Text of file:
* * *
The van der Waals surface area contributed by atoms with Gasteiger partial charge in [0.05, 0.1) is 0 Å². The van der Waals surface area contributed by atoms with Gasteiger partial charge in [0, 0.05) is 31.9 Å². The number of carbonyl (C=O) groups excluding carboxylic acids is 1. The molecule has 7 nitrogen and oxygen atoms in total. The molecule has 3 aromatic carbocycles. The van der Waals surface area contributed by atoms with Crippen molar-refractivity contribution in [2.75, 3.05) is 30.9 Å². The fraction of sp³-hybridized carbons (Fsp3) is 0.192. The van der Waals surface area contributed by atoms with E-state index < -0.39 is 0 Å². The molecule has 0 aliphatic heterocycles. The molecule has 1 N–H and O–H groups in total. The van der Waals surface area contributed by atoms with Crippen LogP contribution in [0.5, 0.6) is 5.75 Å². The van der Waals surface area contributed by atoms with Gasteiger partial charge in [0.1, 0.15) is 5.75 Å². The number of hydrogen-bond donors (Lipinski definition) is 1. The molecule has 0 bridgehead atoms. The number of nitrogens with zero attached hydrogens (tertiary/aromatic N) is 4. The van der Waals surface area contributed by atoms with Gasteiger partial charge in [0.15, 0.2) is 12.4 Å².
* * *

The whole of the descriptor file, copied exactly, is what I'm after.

The van der Waals surface area contributed by atoms with Gasteiger partial charge in [0.05, 0.1) is 0 Å². The van der Waals surface area contributed by atoms with Gasteiger partial charge in [0, 0.05) is 31.9 Å². The number of carbonyl (C=O) groups excluding carboxylic acids is 1. The molecule has 7 nitrogen and oxygen atoms in total. The molecule has 3 aromatic carbocycles. The van der Waals surface area contributed by atoms with Crippen molar-refractivity contribution in [2.75, 3.05) is 30.9 Å². The fraction of sp³-hybridized carbons (Fsp3) is 0.192. The van der Waals surface area contributed by atoms with E-state index < -0.39 is 0 Å². The molecule has 0 aliphatic heterocycles. The molecule has 1 N–H and O–H groups in total. The van der Waals surface area contributed by atoms with Crippen LogP contribution in [0.5, 0.6) is 5.75 Å². The van der Waals surface area contributed by atoms with Gasteiger partial charge in [0.1, 0.15) is 5.75 Å². The number of hydrogen-bond donors (Lipinski definition) is 1. The molecule has 0 bridgehead atoms. The number of nitrogens with zero attached hydrogens (tertiary/aromatic N) is 4. The van der Waals surface area contributed by atoms with Gasteiger partial charge in [0.15, 0.2) is 12.4 Å².